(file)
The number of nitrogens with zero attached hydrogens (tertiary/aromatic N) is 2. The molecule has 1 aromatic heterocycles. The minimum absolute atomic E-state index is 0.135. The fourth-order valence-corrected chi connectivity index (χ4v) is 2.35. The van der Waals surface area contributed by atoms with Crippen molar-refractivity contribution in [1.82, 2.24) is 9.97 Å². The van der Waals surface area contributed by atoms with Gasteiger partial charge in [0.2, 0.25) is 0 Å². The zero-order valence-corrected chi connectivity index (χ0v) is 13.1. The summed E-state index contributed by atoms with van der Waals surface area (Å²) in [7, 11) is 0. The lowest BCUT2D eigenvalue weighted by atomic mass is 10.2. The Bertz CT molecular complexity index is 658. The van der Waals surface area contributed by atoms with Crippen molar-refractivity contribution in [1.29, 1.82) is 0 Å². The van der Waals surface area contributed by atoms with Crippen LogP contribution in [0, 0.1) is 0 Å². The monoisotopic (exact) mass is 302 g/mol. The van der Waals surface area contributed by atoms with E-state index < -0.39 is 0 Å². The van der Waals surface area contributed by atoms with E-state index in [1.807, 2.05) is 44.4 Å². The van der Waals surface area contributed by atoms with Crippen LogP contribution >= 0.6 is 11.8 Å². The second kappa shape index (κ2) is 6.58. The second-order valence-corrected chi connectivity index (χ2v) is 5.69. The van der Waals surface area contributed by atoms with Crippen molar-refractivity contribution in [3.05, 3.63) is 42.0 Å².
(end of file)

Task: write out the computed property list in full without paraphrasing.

The number of nitrogens with zero attached hydrogens (tertiary/aromatic N) is 2. The molecule has 1 aromatic heterocycles. The minimum absolute atomic E-state index is 0.135. The fourth-order valence-corrected chi connectivity index (χ4v) is 2.35. The van der Waals surface area contributed by atoms with Crippen molar-refractivity contribution in [1.82, 2.24) is 9.97 Å². The van der Waals surface area contributed by atoms with Gasteiger partial charge in [0.2, 0.25) is 0 Å². The zero-order valence-corrected chi connectivity index (χ0v) is 13.1. The summed E-state index contributed by atoms with van der Waals surface area (Å²) in [7, 11) is 0. The lowest BCUT2D eigenvalue weighted by atomic mass is 10.2. The Bertz CT molecular complexity index is 658. The van der Waals surface area contributed by atoms with Crippen molar-refractivity contribution in [1.29, 1.82) is 0 Å². The van der Waals surface area contributed by atoms with Crippen LogP contribution in [0, 0.1) is 0 Å². The monoisotopic (exact) mass is 302 g/mol. The van der Waals surface area contributed by atoms with E-state index < -0.39 is 0 Å². The van der Waals surface area contributed by atoms with E-state index in [1.807, 2.05) is 44.4 Å². The van der Waals surface area contributed by atoms with Crippen LogP contribution >= 0.6 is 11.8 Å². The second kappa shape index (κ2) is 6.58. The second-order valence-corrected chi connectivity index (χ2v) is 5.69. The van der Waals surface area contributed by atoms with Crippen molar-refractivity contribution in [3.05, 3.63) is 42.0 Å².